Love in Cyberspace

online-romance

 

Falling in love “requires little more than a computer, modem, and an ability to converse.” The former is a citation used in  Merkle and Richardson’s “Digital Dating and Virtual Relating: Conceptualizing Computer Mediated Romantic Relationships” and in my opinion, it couldn’t be more of an understatement.

To dumb down forming an intense sexual, physical, and sometimes spiritual connection with another human as something that, nowadays, “requires little more than”  the aforementioned components diminishes digital courtship to something as simple as surfing Pinterest. While I don’t choose digital dating for myself I don’t think it’s easy. If anything, it’s harder to connect with someone over the internet than it is face-to-face.  A mere “Hello” or “How are you doing?” isn’t going to get you anywhere in the world of digital dating.  Digital dating is a complete separate social realm from physical dating that probably takes just as much experience as flirting with someone face-to-face. Yes, you can edit your answers all you want but X is typing… can only compete for a person’s attention for so long, particularly when all their internet addictions are a click away.

All that aside, I didn’t have a Facebook until Junior year of High School.  Though I’m very used to technology I still very clearly remember the days of Windows 98 and AOL instant messenger. The times when the Internet was utilized but overall less ubiquitous than it is now.  I never made a point to make online friends outside of Neopets or socializing with people I already knew through Facebook. The same goes for dating.  If I don’t know how to sustain lasting friendships online then I’m definitely not cut out for a relationship. How does it even work? Skype in the morning and at night? Constantly flooding their inbox with messages and updates about your day? I’ve been in a relationship that started in person and was long distance for a period of time over the Internet. That was hard enough. I can’t imagine starting a relationship that way. But hey, not everyone thinks their relationships are going to start online. Sometimes they just happen.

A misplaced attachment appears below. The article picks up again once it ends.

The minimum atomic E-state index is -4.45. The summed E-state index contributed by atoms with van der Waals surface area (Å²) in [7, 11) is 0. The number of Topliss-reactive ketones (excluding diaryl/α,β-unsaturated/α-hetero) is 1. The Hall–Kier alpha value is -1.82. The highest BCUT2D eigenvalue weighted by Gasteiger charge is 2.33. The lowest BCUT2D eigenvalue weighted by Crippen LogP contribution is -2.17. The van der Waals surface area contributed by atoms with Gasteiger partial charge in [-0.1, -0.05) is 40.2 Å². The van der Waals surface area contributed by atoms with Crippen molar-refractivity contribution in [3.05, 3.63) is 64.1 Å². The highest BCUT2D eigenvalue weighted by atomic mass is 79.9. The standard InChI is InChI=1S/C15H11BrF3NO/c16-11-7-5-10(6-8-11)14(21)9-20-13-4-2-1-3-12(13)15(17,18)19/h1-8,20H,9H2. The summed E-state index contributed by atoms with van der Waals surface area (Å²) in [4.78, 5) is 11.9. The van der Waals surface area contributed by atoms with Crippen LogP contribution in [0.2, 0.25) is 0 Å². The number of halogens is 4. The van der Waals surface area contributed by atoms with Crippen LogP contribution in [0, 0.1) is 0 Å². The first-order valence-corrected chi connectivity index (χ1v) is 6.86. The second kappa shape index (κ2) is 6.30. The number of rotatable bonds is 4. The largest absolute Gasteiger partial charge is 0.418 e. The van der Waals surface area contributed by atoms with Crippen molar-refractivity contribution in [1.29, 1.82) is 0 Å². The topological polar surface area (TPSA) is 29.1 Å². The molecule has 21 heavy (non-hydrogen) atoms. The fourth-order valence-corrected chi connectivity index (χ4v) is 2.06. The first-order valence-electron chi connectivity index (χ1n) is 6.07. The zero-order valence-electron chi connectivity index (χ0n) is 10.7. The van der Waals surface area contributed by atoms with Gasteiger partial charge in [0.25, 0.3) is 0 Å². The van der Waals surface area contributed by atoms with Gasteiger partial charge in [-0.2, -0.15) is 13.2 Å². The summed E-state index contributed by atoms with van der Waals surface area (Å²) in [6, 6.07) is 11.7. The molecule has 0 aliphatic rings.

That being said, of course it’s possible to fall in love over the internet! If people can fall in love with objects people can certainly fall in love with other people through a computer screen. Many people have had successful relationships that were fueled by the Internet. Many haven’t. Same as face-to-face interactions. Many people have fallen in love with their projections of what they thought their partner was like both online and face-to-face. There are many types of love and I don’t feel as though it’s my place or in my interest to try and qualify whether they meet my own interpretations or not.

But of course, technology introduces complications into our love lives no matter where our relationships start. Noah does a good job of this by showing us that simple misinterpretations on Facebook or Twitter can make us obsessive and ruin our relationships. Does sending a smiley face in a private message suggest cheating? Is it okay to constantly like my friend’s pictures if they have girlfriends?  Well those are blurred lines but that’s ultimately up to the couple in question. For future generations, developing enough maturity to see that minute online interactions shouldn’t dictate a relationship might be their biggest hurdles during adolescence.

In the end however you label it or wherever it starts, what you perceive to be love is love. Other people will always have opinions on other people’s relationships. Opinions that ultimately have nothing to do with how you feel about the validity of your love life.

Concerning yourself with the love lives of others or constantly being influenced by opinions…let’s just say I’d rather try undertaking online dating.

Side note: If you’re interested in learning more about objectophiles check out this episode from Tyra. Tyra basically tries to exploit this woman’s sexuality and shame her but if you can look past Ms. Judgey it’s definitely interesting.

 

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